Last week, the National Labor Relations Board issued a refreshingly employer-friendly decision which allowed a successor company to implement new pay terms without having to first bargain with the labor union. In Paragon Systems, Inc., 362 NLRB No. 182 (2015), a divided three-member Board panel held that the new guard service, Paragon Systems, Inc. (Paragon), had given sufficient notice to employees of a change in pay and therefore could assert its right to unilaterally set the initial terms and conditions of employment when it assumed a federal contract from the predecessor employer, MVM, whose work force was represented by The Federal Contract Guards of America International Union.
A Successor Can Make Unilateral Changes
In 2011, the Board reinstated the “successor bar” doctrine, where a union is presumed to retain its majority status when the employees it represents are hired to work for a successor employer. UGL UNICCO Service Co., 357 NLRB 76 (2011). This decision overturned MV Transportation, 337 NLRB 770 (2002) in which the Bush Board had refused to impose a successor bar in favor of the employees’ right to free choice of a union representative.
Paragon was deemed a successor because the majority of its work force was made up of former MVM guards. Paragon conceded that it was a successor and in fact, agreed to recognize and bargain with the union. However, without first consulting with the union, Paragon implemented employee pay terms that were different from what its predecessor had in place. Specifically, Paragon reduced the amount of paid “guard mount” time – time spent getting and returning weapons and ammunition – from 30 minutes to 10 minutes per day and discontinued paying for “guard mount” time on weekends.
The union filed an unfair labor practice charge against Paragon which was dismissed by the Administrative Law Judge.
On appeal, the union and the NLRB’s general counsel argued that Paragon as a successor violated Section 8(a)(5) and (1) when it unilaterally made changes to the pay terms. In analyzing the case, the Board stated that “a ‘successor’ employer under NLRB v. Burns International Security Services, 406 U.S. 272 (1972), and Fall River Dyeing & Finishing Corp. v. NLRB, 482 U.S. 27 (1987), is free to set initial employment terms without first bargaining with an incumbent union, unless ‘it is perfectly clear that the new employer plans to retain all of the employees in the unit,’ in which case ‘it will be appropriate to have him initially consult with the employees’ bargaining representative before he fixes terms.’” Paragon Systems, Inc., 362 NLRB. No. 182, slip op. at p. 2 (quoting Burns at 294-295). The Board went on to state that “[o]nce a Burns successor has set initial terms and conditions of employment, however, a bargaining obligation attaches with respect to any subsequent changes to terms and conditions of employment.” Id. In other words, once the successor has established the initial terms, it cannot make any unilateral changes to employment terms without first bargaining with the union.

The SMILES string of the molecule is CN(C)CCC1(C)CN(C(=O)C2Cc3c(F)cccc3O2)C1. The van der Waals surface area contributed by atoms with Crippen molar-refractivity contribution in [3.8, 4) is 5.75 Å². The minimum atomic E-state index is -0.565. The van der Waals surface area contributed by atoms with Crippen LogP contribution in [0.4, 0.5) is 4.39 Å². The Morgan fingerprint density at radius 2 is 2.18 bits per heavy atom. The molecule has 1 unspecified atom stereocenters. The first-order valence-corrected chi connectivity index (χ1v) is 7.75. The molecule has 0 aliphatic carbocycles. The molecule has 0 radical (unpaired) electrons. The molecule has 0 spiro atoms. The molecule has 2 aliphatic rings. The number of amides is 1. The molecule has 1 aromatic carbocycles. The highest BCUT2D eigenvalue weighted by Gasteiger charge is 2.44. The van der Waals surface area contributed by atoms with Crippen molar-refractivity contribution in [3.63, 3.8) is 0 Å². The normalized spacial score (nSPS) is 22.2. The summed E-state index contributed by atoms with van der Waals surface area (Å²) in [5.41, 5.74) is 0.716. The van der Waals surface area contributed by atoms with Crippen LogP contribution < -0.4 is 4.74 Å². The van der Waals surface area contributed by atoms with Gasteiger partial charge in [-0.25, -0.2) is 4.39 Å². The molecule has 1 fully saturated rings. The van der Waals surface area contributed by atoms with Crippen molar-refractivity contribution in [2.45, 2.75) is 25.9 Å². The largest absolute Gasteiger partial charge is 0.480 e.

The Board held that it was undisputed that Paragon was a Burns successor and had properly implemented the initial terms and conditions of employment when it started operations. Accordingly, the Board held that Paragon did not violate the Act when it made unilateral changes to the pay terms that had been in place under the prior employer’s agreement.